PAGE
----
What we can do about intolerance

There's something to cherish about Christmas that's deeper than words. Beyond the festivity and materialistic excitement, Christmas stands as a luminous symbol of unity and love. It's a time when Christians of every denomination can set aside differences and unite on common ground. They commemorate the coming of the Saviour and honor the spirit of peace and good will Jesus exemplified. Here is a message the world sorely needs throughout the year. This deeper meaning of Christmas prompts one to ask what we can do to dissolve bigotry and prejudice and the turmoil they stir up.

Religious conflicts have been at the root of some of the most barbarous and vicious struggles in history. Today one thinks of the Middle East, the troubles in Ireland, the spread of terrorism, and the violent fanaticism running through many parts of the Muslim and Christian worlds. One also thinks of the cruelties that bigotry engenders within families and communities. Humanity has not outgrown religious cleavages or the isolating and devastating effects they produce. Yet there is a great deal each of us can do to lessen these evils on the domestic scene and in the world at large.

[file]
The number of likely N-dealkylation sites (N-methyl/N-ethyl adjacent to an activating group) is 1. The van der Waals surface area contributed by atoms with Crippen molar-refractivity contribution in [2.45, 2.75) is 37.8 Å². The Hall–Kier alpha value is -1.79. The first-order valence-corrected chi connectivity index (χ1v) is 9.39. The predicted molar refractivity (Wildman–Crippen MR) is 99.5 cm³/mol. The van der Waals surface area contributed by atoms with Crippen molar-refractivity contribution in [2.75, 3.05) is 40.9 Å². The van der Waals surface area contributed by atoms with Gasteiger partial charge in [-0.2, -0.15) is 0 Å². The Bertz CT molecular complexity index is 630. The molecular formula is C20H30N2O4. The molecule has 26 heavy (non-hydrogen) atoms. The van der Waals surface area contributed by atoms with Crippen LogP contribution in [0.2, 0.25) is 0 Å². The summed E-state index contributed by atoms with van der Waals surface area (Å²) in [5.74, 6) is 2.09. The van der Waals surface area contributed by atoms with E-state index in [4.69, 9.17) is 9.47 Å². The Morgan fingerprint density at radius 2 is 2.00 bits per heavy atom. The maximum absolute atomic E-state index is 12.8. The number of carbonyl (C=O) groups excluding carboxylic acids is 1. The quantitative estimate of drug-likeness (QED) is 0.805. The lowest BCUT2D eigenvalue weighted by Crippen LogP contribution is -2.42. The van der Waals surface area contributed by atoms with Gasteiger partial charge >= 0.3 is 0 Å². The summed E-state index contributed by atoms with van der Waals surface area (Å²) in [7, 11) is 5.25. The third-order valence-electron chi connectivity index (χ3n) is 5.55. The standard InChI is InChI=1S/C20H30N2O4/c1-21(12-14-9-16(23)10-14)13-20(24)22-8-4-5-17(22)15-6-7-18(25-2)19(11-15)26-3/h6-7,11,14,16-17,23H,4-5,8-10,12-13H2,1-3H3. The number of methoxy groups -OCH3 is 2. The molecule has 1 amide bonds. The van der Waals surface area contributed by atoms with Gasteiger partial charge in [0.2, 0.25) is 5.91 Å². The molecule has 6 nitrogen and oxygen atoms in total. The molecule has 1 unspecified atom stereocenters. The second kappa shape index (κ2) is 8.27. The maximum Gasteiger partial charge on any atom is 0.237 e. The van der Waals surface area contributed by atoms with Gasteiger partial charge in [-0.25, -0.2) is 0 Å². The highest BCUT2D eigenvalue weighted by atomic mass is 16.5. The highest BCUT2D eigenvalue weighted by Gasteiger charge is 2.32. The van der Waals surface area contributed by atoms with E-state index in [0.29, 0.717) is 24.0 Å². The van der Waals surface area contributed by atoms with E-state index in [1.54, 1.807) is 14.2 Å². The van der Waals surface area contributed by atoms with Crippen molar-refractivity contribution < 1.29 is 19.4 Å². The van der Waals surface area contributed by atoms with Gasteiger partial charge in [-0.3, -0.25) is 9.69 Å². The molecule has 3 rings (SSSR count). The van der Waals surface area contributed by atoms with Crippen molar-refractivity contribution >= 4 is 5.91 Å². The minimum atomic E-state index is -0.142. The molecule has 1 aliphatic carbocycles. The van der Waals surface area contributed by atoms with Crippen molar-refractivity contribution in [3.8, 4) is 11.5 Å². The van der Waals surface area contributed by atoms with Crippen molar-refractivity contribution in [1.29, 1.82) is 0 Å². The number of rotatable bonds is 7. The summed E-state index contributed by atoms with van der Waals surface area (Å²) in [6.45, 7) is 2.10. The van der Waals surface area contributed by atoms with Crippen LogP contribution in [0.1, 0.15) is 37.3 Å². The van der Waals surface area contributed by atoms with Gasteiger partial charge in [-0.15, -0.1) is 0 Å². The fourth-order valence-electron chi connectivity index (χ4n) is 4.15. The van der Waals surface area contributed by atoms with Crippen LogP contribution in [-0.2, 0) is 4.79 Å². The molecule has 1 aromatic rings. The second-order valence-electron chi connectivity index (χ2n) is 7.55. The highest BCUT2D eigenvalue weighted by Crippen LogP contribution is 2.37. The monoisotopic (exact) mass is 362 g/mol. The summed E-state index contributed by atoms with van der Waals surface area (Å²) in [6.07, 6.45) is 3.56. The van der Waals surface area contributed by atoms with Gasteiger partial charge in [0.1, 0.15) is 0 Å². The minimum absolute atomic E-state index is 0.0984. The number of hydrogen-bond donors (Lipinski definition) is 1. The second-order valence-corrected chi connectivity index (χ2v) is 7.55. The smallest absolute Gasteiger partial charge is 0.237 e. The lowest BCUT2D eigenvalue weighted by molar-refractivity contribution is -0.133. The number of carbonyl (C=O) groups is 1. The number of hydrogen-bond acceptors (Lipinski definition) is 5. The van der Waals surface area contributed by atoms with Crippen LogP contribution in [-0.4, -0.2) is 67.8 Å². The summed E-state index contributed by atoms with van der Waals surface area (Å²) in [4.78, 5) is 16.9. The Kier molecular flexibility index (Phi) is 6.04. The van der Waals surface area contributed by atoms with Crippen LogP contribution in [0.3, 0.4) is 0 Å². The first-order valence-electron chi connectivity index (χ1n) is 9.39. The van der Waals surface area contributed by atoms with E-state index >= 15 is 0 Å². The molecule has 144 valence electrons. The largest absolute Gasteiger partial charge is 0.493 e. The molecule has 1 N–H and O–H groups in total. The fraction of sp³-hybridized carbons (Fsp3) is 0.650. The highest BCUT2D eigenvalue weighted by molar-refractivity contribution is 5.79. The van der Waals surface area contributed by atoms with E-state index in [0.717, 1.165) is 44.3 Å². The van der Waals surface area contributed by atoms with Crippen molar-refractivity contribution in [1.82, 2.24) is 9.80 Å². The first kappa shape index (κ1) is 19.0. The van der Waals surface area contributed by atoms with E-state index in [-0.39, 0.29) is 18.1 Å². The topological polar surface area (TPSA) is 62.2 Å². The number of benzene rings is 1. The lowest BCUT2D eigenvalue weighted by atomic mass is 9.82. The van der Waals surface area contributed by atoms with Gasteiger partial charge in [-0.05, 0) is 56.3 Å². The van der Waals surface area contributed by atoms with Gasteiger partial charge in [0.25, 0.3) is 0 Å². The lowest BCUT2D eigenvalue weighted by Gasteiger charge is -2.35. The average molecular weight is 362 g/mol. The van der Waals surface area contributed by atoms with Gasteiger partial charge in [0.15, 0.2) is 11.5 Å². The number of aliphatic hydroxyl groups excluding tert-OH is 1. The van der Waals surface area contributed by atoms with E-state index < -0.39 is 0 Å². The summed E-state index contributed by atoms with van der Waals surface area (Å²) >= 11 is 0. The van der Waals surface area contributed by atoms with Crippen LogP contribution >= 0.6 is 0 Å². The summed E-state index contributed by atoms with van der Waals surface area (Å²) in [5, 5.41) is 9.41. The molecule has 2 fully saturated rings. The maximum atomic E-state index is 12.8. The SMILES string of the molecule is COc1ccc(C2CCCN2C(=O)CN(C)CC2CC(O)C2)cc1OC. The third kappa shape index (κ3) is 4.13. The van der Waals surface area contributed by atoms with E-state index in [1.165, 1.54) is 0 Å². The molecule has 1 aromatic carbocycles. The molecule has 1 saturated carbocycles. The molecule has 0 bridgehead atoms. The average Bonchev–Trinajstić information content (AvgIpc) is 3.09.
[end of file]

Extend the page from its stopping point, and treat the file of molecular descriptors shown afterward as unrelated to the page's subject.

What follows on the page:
December 27, 1982
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